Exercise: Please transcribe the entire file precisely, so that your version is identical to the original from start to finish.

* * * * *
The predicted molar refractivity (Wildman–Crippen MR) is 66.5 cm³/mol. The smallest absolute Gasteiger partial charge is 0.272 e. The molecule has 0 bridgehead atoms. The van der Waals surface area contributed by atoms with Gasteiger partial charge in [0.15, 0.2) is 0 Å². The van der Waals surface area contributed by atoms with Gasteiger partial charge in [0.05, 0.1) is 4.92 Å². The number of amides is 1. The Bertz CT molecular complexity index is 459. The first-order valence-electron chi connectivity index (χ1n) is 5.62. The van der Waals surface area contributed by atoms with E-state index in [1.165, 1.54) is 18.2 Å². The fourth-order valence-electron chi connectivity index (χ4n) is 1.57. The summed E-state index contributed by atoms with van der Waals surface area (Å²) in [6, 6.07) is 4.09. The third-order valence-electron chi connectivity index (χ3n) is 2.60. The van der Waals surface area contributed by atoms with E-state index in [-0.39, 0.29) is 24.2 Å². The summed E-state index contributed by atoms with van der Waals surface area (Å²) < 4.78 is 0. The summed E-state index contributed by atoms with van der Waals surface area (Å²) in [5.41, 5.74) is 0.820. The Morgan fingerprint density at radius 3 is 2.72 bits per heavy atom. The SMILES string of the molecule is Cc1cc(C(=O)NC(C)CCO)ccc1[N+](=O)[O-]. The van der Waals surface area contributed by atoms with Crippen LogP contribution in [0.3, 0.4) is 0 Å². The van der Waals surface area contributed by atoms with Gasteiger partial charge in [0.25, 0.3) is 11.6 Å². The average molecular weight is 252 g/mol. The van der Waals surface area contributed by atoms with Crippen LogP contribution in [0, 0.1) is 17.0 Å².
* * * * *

The predicted molar refractivity (Wildman–Crippen MR) is 66.5 cm³/mol. The smallest absolute Gasteiger partial charge is 0.272 e. The molecule has 0 bridgehead atoms. The van der Waals surface area contributed by atoms with Gasteiger partial charge in [0.15, 0.2) is 0 Å². The van der Waals surface area contributed by atoms with Gasteiger partial charge in [0.05, 0.1) is 4.92 Å². The number of amides is 1. The Bertz CT molecular complexity index is 459. The first-order valence-electron chi connectivity index (χ1n) is 5.62. The van der Waals surface area contributed by atoms with E-state index in [1.165, 1.54) is 18.2 Å². The fourth-order valence-electron chi connectivity index (χ4n) is 1.57. The summed E-state index contributed by atoms with van der Waals surface area (Å²) in [6, 6.07) is 4.09. The third-order valence-electron chi connectivity index (χ3n) is 2.60. The van der Waals surface area contributed by atoms with E-state index in [-0.39, 0.29) is 24.2 Å². The summed E-state index contributed by atoms with van der Waals surface area (Å²) < 4.78 is 0. The summed E-state index contributed by atoms with van der Waals surface area (Å²) in [5.41, 5.74) is 0.820. The Morgan fingerprint density at radius 3 is 2.72 bits per heavy atom. The SMILES string of the molecule is Cc1cc(C(=O)NC(C)CCO)ccc1[N+](=O)[O-]. The van der Waals surface area contributed by atoms with Crippen LogP contribution in [0.3, 0.4) is 0 Å². The van der Waals surface area contributed by atoms with Gasteiger partial charge in [0.25, 0.3) is 11.6 Å². The average molecular weight is 252 g/mol. The van der Waals surface area contributed by atoms with Crippen LogP contribution in [0, 0.1) is 17.0 Å².